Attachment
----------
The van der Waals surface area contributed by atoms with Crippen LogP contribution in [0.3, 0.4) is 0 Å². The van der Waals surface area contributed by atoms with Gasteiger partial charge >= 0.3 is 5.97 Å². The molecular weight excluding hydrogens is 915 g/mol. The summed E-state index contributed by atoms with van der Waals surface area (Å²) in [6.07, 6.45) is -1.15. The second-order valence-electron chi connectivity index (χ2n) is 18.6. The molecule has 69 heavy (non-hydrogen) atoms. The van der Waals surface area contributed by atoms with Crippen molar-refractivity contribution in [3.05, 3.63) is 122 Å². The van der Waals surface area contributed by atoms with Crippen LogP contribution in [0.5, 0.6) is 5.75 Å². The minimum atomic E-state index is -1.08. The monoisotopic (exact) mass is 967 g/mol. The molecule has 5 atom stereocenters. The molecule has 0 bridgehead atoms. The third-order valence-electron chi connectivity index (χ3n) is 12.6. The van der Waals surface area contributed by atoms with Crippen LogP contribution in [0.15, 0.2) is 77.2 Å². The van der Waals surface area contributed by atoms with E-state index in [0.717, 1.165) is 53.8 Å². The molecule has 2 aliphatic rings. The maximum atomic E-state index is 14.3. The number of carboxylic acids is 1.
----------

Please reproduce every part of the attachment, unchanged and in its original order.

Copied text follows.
The van der Waals surface area contributed by atoms with Crippen LogP contribution in [0.3, 0.4) is 0 Å². The van der Waals surface area contributed by atoms with Gasteiger partial charge >= 0.3 is 5.97 Å². The molecular weight excluding hydrogens is 915 g/mol. The summed E-state index contributed by atoms with van der Waals surface area (Å²) in [6.07, 6.45) is -1.15. The second-order valence-electron chi connectivity index (χ2n) is 18.6. The molecule has 69 heavy (non-hydrogen) atoms. The van der Waals surface area contributed by atoms with Crippen molar-refractivity contribution in [3.05, 3.63) is 122 Å². The van der Waals surface area contributed by atoms with Crippen LogP contribution in [0.5, 0.6) is 5.75 Å². The minimum atomic E-state index is -1.08. The monoisotopic (exact) mass is 967 g/mol. The molecule has 5 atom stereocenters. The molecule has 0 bridgehead atoms. The third-order valence-electron chi connectivity index (χ3n) is 12.6. The van der Waals surface area contributed by atoms with Crippen LogP contribution in [0.15, 0.2) is 77.2 Å². The van der Waals surface area contributed by atoms with E-state index in [0.717, 1.165) is 53.8 Å². The molecule has 2 aliphatic rings. The maximum atomic E-state index is 14.3. The number of carboxylic acids is 1.